We hereby launch our Editors’ Pick Series, where each week one of our editors will select a favourite piece from the last two years. To kick it off, Matthew offers a throwback to this Eraldo Bernocchi interview...
On a mellow Tuesday afternoon in The Coach & Horses, Stoke Newington, Loose Lips met up with Eraldo Bernocchi for an engaging chat about old and new. Musician, producer and sound sculptor, Eraldo was the founding member of the experimental project Sigillum S, and has since then collaborated with many prestigious artists. He is also known for scoring movie soundtracks for the Academy award winner Gabriele Salvatores, and founding London based RareNoise Records in 2008.
Thank you for joining us, it’s a pleasure to chat with you! Could you tell us a bit of your background and influences for people who don’t know you well?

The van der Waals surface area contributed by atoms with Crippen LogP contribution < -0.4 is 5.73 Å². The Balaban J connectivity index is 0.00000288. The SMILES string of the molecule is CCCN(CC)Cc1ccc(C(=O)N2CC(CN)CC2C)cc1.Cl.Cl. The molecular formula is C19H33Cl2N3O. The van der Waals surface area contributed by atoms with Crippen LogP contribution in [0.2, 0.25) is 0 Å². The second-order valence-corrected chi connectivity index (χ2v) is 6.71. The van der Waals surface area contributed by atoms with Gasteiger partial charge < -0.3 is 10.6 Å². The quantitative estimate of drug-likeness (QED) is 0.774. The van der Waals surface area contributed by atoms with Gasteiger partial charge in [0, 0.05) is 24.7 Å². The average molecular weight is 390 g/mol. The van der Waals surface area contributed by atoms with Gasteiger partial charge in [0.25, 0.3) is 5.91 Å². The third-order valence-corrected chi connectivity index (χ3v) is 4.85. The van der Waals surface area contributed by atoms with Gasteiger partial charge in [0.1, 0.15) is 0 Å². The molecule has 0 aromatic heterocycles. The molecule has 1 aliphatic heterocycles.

I started as a punk and metal guitar player back in 1977 when I was a teenager. I moved into more experimental music - I was into Tangerine Dream, Ash Ra Temple, All The Crowd Rock, Neu - all that scene, music that was linked to the improvising style. After that, I jumped from the industrial noise cliff and I landed with the project that is still ongoing, Sigillum S. That has been going a long time - 30 years of activity. For Sigillum S, it was our dream to be a cultural hub where people could interact with what was happening, on stage and beyond the stage. All this is still ongoing really, what we may call the Post-industrial scene.